Some people can just hop in the van with no structure or plan to their trip, and just see where the road takes them. I am NOT one of those people. If you are a planner like me, read on and get ready to organize and plan your way to some spectacular adventures!
My favorite ways to organize my trips is by using a Google Document. Google docs are easily accessible from anywhere and on any type of device; download the mobile app and/or access from your computer for a customizable trip plan on the go. Traveling with friends? Share your google document with them and everyone can add their own edits and ideas.
My Google document usually starts out as a bit of an information dump; a place to jot notes, paste pictures or websites, and centralize all of the ideas and recommendations I pick up along the way. Next comes a loose itinerary with trip dates laid out. The final product is a day by day breakdown of anticipated destinations with the estimated drive time, campsite reservation info, points of interest, activities for the area, etc. Screenshots of the document pages and a printed version come with me – everything all in one place, ready to go!
Plan a Road Trip – Internet Planning Resources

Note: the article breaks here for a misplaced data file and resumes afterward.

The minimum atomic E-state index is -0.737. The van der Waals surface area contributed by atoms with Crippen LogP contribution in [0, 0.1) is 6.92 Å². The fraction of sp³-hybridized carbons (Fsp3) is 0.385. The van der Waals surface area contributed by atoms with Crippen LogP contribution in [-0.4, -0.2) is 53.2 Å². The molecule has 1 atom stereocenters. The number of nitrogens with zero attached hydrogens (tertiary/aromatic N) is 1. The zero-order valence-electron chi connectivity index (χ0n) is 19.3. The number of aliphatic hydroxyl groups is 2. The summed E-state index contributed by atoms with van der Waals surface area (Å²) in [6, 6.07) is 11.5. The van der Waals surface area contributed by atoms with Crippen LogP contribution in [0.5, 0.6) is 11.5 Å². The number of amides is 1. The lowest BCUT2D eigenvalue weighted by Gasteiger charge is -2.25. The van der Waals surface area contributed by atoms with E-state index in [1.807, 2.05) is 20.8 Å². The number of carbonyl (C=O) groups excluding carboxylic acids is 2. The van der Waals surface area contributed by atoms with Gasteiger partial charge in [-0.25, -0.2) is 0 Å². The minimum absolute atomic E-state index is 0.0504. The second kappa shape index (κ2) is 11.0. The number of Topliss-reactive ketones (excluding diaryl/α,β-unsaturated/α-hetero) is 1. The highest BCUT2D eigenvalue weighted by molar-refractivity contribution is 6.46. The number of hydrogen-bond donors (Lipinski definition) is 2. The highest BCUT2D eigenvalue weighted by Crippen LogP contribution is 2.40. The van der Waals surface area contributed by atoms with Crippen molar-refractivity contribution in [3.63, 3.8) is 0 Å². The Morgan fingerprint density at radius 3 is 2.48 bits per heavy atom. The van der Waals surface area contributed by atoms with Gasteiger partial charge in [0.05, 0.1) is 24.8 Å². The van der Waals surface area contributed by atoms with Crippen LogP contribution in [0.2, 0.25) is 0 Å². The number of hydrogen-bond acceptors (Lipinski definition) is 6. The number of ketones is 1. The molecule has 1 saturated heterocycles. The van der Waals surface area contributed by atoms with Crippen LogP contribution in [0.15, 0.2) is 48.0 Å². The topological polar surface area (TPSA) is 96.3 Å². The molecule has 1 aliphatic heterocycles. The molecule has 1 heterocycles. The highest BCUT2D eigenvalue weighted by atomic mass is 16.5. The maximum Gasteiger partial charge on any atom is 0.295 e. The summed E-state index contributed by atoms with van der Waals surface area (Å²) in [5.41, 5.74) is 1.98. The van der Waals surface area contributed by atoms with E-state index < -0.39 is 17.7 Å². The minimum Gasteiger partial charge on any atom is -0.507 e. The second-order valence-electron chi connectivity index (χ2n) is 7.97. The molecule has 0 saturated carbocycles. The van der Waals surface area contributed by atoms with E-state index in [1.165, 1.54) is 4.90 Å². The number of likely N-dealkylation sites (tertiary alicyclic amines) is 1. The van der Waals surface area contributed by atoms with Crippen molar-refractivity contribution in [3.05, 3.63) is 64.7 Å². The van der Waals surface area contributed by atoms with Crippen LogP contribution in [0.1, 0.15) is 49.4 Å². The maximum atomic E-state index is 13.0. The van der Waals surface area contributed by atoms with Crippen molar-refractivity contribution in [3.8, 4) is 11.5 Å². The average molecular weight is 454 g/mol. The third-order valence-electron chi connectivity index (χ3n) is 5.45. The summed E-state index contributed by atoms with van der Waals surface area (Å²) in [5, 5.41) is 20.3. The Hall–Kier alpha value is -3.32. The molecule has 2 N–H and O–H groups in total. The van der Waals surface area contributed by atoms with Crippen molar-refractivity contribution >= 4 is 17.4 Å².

Wondering where to get all of the information for your budding Google Doc? Here are some of my favorite places to go for camping and adventuring intel.
(These sites have a little bit of everything.)
- Escape Campervans site: staff, prior renters, and blog contributors (like me!) have helped to build a wealth of information about road trip planning, packing, itineraries, and more. LOTS of helpful information here.
- Yelp: people will review anything and everything… which can sometimes be a little bizarre – but is helpful if you’re looking for restaurants, tour companies, etc. Take reviews of campgrounds, parks, etc. with a grain of salt though; I’ve found that information to often be less than helpful.
- Tripadvisor: similar to Yelp!
- Google blog/image search: the more specific the better! There are a ton of outdoor and travel bloggers out there who have experienced and written about just about everywhere you could think of. Campgrounds, hike reports, touristy attractions, and anything else you could think of. Many will happily answer your questions via email, so don’t hesitate to reach out!
- Social Media: While my feelings about social media and its impact on our wild spaces is mixed, I have found plenty of trip inspiration online. My personal favorite is Instagram – who doesn’t like pretty pictures? The option to save posts and categorize them is one I use a lot during my planning. I’ve gotten great camping and hiking ideas and intel from my friends (and some complete strangers) on there – it’s worth a scroll.
I hope this was useful in helping you plan a road trip! And remember: NOTHING can take the place of talking to real humans. Chat up the NPS staff and Forest Service/BLM Rangers. They are a wealth of knowledge about their areas and can give you insight and tips that no google search ever will. Want information before you leave? Call or email them directly!
Good luck, happy planning, and happy adventuring!!